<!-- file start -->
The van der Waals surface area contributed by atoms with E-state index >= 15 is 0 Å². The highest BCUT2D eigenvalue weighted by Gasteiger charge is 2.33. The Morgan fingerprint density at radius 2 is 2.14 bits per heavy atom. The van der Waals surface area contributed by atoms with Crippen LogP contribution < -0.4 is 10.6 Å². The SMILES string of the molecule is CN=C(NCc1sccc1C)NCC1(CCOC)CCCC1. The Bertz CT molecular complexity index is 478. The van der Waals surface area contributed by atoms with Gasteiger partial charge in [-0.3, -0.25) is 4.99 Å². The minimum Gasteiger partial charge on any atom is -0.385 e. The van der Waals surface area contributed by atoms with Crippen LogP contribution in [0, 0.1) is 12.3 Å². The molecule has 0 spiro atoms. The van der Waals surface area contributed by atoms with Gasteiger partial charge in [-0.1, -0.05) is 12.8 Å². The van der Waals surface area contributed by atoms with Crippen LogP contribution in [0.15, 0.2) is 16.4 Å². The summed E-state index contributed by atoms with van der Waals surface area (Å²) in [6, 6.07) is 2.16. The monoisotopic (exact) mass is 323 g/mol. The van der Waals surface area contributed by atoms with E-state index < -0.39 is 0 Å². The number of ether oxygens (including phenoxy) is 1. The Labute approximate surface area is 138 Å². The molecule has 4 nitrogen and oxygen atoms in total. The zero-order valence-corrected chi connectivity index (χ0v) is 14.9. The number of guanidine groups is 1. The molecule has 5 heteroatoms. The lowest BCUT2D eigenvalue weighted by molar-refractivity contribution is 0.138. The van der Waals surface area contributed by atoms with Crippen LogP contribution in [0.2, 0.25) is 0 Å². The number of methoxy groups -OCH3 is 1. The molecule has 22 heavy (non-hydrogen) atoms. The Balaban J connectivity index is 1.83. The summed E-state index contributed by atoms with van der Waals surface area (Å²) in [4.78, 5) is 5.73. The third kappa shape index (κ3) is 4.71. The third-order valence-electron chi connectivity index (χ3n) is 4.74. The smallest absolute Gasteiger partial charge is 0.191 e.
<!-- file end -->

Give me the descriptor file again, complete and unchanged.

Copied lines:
The van der Waals surface area contributed by atoms with E-state index >= 15 is 0 Å². The highest BCUT2D eigenvalue weighted by Gasteiger charge is 2.33. The Morgan fingerprint density at radius 2 is 2.14 bits per heavy atom. The van der Waals surface area contributed by atoms with Crippen LogP contribution < -0.4 is 10.6 Å². The SMILES string of the molecule is CN=C(NCc1sccc1C)NCC1(CCOC)CCCC1. The Bertz CT molecular complexity index is 478. The van der Waals surface area contributed by atoms with Gasteiger partial charge in [-0.3, -0.25) is 4.99 Å². The minimum Gasteiger partial charge on any atom is -0.385 e. The van der Waals surface area contributed by atoms with Crippen LogP contribution in [0, 0.1) is 12.3 Å². The molecule has 0 spiro atoms. The van der Waals surface area contributed by atoms with Gasteiger partial charge in [-0.1, -0.05) is 12.8 Å². The van der Waals surface area contributed by atoms with Crippen LogP contribution in [0.15, 0.2) is 16.4 Å². The summed E-state index contributed by atoms with van der Waals surface area (Å²) in [6, 6.07) is 2.16. The monoisotopic (exact) mass is 323 g/mol. The van der Waals surface area contributed by atoms with E-state index < -0.39 is 0 Å². The number of ether oxygens (including phenoxy) is 1. The Labute approximate surface area is 138 Å². The molecule has 4 nitrogen and oxygen atoms in total. The zero-order valence-corrected chi connectivity index (χ0v) is 14.9. The number of guanidine groups is 1. The molecule has 5 heteroatoms. The lowest BCUT2D eigenvalue weighted by molar-refractivity contribution is 0.138. The van der Waals surface area contributed by atoms with Crippen LogP contribution in [0.2, 0.25) is 0 Å². The number of methoxy groups -OCH3 is 1. The molecule has 22 heavy (non-hydrogen) atoms. The Balaban J connectivity index is 1.83. The summed E-state index contributed by atoms with van der Waals surface area (Å²) in [4.78, 5) is 5.73. The third kappa shape index (κ3) is 4.71. The third-order valence-electron chi connectivity index (χ3n) is 4.74. The smallest absolute Gasteiger partial charge is 0.191 e.